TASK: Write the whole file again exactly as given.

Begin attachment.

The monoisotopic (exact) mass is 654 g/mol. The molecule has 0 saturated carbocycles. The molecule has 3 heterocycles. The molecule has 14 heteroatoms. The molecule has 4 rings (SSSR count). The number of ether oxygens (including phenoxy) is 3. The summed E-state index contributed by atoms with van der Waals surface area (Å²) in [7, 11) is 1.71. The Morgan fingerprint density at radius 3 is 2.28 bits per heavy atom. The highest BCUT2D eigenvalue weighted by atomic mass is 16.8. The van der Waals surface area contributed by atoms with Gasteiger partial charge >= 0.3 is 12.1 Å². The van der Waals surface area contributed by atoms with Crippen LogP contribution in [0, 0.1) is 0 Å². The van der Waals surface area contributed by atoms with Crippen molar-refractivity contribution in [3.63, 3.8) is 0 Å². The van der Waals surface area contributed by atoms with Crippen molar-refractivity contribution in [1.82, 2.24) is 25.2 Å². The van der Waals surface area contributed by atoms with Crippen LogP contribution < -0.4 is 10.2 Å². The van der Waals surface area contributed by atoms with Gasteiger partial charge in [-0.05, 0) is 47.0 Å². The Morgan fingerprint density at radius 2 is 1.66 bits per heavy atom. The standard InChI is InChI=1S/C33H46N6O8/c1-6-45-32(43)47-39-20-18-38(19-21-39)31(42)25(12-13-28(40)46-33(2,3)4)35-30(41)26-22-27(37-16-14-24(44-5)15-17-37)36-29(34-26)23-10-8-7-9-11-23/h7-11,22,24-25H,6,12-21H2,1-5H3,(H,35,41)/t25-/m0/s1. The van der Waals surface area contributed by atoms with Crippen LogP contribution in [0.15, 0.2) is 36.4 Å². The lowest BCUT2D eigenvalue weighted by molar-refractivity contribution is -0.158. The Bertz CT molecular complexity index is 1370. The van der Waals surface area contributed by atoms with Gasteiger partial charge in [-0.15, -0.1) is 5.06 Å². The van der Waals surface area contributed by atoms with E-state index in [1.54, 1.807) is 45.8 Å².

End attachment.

The monoisotopic (exact) mass is 654 g/mol. The molecule has 0 saturated carbocycles. The molecule has 3 heterocycles. The molecule has 14 heteroatoms. The molecule has 4 rings (SSSR count). The number of ether oxygens (including phenoxy) is 3. The summed E-state index contributed by atoms with van der Waals surface area (Å²) in [7, 11) is 1.71. The Morgan fingerprint density at radius 3 is 2.28 bits per heavy atom. The highest BCUT2D eigenvalue weighted by atomic mass is 16.8. The van der Waals surface area contributed by atoms with Gasteiger partial charge >= 0.3 is 12.1 Å². The van der Waals surface area contributed by atoms with Crippen LogP contribution in [0, 0.1) is 0 Å². The van der Waals surface area contributed by atoms with Crippen molar-refractivity contribution in [3.63, 3.8) is 0 Å². The van der Waals surface area contributed by atoms with Crippen molar-refractivity contribution in [1.82, 2.24) is 25.2 Å². The van der Waals surface area contributed by atoms with Crippen LogP contribution < -0.4 is 10.2 Å². The van der Waals surface area contributed by atoms with Gasteiger partial charge in [-0.05, 0) is 47.0 Å². The Morgan fingerprint density at radius 2 is 1.66 bits per heavy atom. The standard InChI is InChI=1S/C33H46N6O8/c1-6-45-32(43)47-39-20-18-38(19-21-39)31(42)25(12-13-28(40)46-33(2,3)4)35-30(41)26-22-27(37-16-14-24(44-5)15-17-37)36-29(34-26)23-10-8-7-9-11-23/h7-11,22,24-25H,6,12-21H2,1-5H3,(H,35,41)/t25-/m0/s1. The van der Waals surface area contributed by atoms with Crippen LogP contribution in [0.15, 0.2) is 36.4 Å². The lowest BCUT2D eigenvalue weighted by molar-refractivity contribution is -0.158. The Bertz CT molecular complexity index is 1370. The van der Waals surface area contributed by atoms with Gasteiger partial charge in [-0.15, -0.1) is 5.06 Å². The van der Waals surface area contributed by atoms with E-state index in [1.54, 1.807) is 45.8 Å².